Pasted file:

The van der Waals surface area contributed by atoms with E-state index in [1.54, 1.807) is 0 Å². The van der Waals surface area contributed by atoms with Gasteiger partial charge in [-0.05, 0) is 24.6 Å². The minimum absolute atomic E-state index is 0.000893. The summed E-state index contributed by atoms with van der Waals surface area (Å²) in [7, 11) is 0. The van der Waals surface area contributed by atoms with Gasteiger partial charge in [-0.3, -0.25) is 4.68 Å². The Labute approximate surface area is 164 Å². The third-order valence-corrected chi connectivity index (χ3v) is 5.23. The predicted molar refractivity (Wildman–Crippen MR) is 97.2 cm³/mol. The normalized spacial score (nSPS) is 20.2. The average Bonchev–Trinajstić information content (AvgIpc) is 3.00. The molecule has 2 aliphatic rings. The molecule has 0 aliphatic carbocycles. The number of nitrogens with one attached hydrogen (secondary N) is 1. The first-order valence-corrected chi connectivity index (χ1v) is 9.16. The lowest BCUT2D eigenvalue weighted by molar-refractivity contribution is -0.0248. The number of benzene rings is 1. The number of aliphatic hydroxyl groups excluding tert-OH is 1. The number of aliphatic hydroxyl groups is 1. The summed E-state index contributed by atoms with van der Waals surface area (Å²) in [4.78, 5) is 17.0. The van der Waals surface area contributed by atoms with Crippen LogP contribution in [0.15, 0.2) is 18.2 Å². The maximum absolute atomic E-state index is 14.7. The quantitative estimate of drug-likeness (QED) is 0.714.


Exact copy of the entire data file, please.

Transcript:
The van der Waals surface area contributed by atoms with E-state index in [1.54, 1.807) is 0 Å². The van der Waals surface area contributed by atoms with Gasteiger partial charge in [-0.05, 0) is 24.6 Å². The minimum absolute atomic E-state index is 0.000893. The summed E-state index contributed by atoms with van der Waals surface area (Å²) in [7, 11) is 0. The van der Waals surface area contributed by atoms with Gasteiger partial charge in [-0.3, -0.25) is 4.68 Å². The Labute approximate surface area is 164 Å². The third-order valence-corrected chi connectivity index (χ3v) is 5.23. The predicted molar refractivity (Wildman–Crippen MR) is 97.2 cm³/mol. The normalized spacial score (nSPS) is 20.2. The average Bonchev–Trinajstić information content (AvgIpc) is 3.00. The molecule has 2 aliphatic rings. The molecule has 0 aliphatic carbocycles. The number of nitrogens with one attached hydrogen (secondary N) is 1. The first-order valence-corrected chi connectivity index (χ1v) is 9.16. The lowest BCUT2D eigenvalue weighted by molar-refractivity contribution is -0.0248. The number of benzene rings is 1. The number of aliphatic hydroxyl groups excluding tert-OH is 1. The number of aliphatic hydroxyl groups is 1. The summed E-state index contributed by atoms with van der Waals surface area (Å²) in [4.78, 5) is 17.0. The van der Waals surface area contributed by atoms with Crippen LogP contribution in [0.15, 0.2) is 18.2 Å². The maximum absolute atomic E-state index is 14.7. The quantitative estimate of drug-likeness (QED) is 0.714.